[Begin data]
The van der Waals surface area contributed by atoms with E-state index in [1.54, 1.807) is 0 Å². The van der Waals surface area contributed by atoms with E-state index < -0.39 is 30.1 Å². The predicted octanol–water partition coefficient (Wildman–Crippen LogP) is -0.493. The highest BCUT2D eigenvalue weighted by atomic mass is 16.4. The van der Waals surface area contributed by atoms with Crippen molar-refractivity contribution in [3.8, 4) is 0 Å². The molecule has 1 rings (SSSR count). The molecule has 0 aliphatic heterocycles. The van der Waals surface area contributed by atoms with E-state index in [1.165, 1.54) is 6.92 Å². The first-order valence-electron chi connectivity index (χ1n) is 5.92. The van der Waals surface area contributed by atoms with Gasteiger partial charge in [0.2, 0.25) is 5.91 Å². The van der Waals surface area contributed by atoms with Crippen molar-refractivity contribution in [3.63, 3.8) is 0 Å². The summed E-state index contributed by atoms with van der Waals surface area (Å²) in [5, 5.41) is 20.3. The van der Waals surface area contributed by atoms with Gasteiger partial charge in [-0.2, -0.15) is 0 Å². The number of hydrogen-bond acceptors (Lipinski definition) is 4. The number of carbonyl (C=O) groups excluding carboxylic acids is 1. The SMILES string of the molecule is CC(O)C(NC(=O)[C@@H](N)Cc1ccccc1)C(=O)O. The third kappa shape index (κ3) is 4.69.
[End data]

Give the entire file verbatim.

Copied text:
The van der Waals surface area contributed by atoms with E-state index in [1.54, 1.807) is 0 Å². The van der Waals surface area contributed by atoms with E-state index < -0.39 is 30.1 Å². The predicted octanol–water partition coefficient (Wildman–Crippen LogP) is -0.493. The highest BCUT2D eigenvalue weighted by atomic mass is 16.4. The van der Waals surface area contributed by atoms with Crippen molar-refractivity contribution in [3.8, 4) is 0 Å². The molecule has 1 rings (SSSR count). The molecule has 0 aliphatic heterocycles. The van der Waals surface area contributed by atoms with E-state index in [1.165, 1.54) is 6.92 Å². The first-order valence-electron chi connectivity index (χ1n) is 5.92. The van der Waals surface area contributed by atoms with Gasteiger partial charge in [0.2, 0.25) is 5.91 Å². The van der Waals surface area contributed by atoms with Crippen molar-refractivity contribution in [3.63, 3.8) is 0 Å². The summed E-state index contributed by atoms with van der Waals surface area (Å²) in [5, 5.41) is 20.3. The van der Waals surface area contributed by atoms with Gasteiger partial charge in [-0.2, -0.15) is 0 Å². The number of hydrogen-bond acceptors (Lipinski definition) is 4. The number of carbonyl (C=O) groups excluding carboxylic acids is 1. The SMILES string of the molecule is CC(O)C(NC(=O)[C@@H](N)Cc1ccccc1)C(=O)O. The third kappa shape index (κ3) is 4.69.